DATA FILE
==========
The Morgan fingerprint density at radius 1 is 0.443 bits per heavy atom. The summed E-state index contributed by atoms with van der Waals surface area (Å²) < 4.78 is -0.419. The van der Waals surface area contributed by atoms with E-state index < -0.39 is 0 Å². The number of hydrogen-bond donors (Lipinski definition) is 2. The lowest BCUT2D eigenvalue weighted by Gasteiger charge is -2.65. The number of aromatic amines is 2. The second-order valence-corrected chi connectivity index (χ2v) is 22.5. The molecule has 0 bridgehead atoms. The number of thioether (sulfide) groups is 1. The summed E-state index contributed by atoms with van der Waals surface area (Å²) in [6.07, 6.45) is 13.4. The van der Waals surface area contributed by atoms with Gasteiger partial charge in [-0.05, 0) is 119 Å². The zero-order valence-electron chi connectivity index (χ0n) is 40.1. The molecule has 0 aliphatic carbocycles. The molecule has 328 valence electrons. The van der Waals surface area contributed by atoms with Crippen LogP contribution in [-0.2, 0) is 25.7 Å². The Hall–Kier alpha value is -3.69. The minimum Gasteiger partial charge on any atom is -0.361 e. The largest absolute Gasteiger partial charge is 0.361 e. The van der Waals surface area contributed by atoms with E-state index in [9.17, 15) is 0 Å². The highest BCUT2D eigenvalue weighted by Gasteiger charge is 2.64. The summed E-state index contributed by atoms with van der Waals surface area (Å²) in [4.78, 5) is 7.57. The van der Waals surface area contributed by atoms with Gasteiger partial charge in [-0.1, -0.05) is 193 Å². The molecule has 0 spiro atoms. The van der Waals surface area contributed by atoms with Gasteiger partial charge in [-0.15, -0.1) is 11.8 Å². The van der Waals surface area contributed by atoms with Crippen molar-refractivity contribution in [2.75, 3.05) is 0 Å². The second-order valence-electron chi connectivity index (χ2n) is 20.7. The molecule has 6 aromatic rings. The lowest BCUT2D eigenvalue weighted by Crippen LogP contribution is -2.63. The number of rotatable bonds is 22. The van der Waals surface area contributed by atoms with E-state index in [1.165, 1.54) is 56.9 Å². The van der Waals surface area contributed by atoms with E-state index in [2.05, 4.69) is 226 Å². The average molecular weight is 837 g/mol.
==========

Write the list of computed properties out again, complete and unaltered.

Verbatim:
The Morgan fingerprint density at radius 1 is 0.443 bits per heavy atom. The summed E-state index contributed by atoms with van der Waals surface area (Å²) < 4.78 is -0.419. The van der Waals surface area contributed by atoms with E-state index < -0.39 is 0 Å². The number of hydrogen-bond donors (Lipinski definition) is 2. The lowest BCUT2D eigenvalue weighted by Gasteiger charge is -2.65. The number of aromatic amines is 2. The second-order valence-corrected chi connectivity index (χ2v) is 22.5. The molecule has 0 bridgehead atoms. The number of thioether (sulfide) groups is 1. The summed E-state index contributed by atoms with van der Waals surface area (Å²) in [6.07, 6.45) is 13.4. The van der Waals surface area contributed by atoms with Gasteiger partial charge in [-0.05, 0) is 119 Å². The zero-order valence-electron chi connectivity index (χ0n) is 40.1. The molecule has 0 aliphatic carbocycles. The molecule has 328 valence electrons. The van der Waals surface area contributed by atoms with Crippen LogP contribution in [-0.2, 0) is 25.7 Å². The Hall–Kier alpha value is -3.69. The minimum Gasteiger partial charge on any atom is -0.361 e. The largest absolute Gasteiger partial charge is 0.361 e. The van der Waals surface area contributed by atoms with E-state index in [9.17, 15) is 0 Å². The highest BCUT2D eigenvalue weighted by Gasteiger charge is 2.64. The summed E-state index contributed by atoms with van der Waals surface area (Å²) in [4.78, 5) is 7.57. The van der Waals surface area contributed by atoms with Gasteiger partial charge in [-0.1, -0.05) is 193 Å². The molecule has 0 spiro atoms. The van der Waals surface area contributed by atoms with Gasteiger partial charge in [-0.15, -0.1) is 11.8 Å². The van der Waals surface area contributed by atoms with Crippen molar-refractivity contribution in [2.75, 3.05) is 0 Å². The second-order valence-electron chi connectivity index (χ2n) is 20.7. The molecule has 6 aromatic rings. The lowest BCUT2D eigenvalue weighted by Crippen LogP contribution is -2.63. The number of rotatable bonds is 22. The van der Waals surface area contributed by atoms with E-state index in [1.165, 1.54) is 56.9 Å². The van der Waals surface area contributed by atoms with E-state index in [2.05, 4.69) is 226 Å². The average molecular weight is 837 g/mol.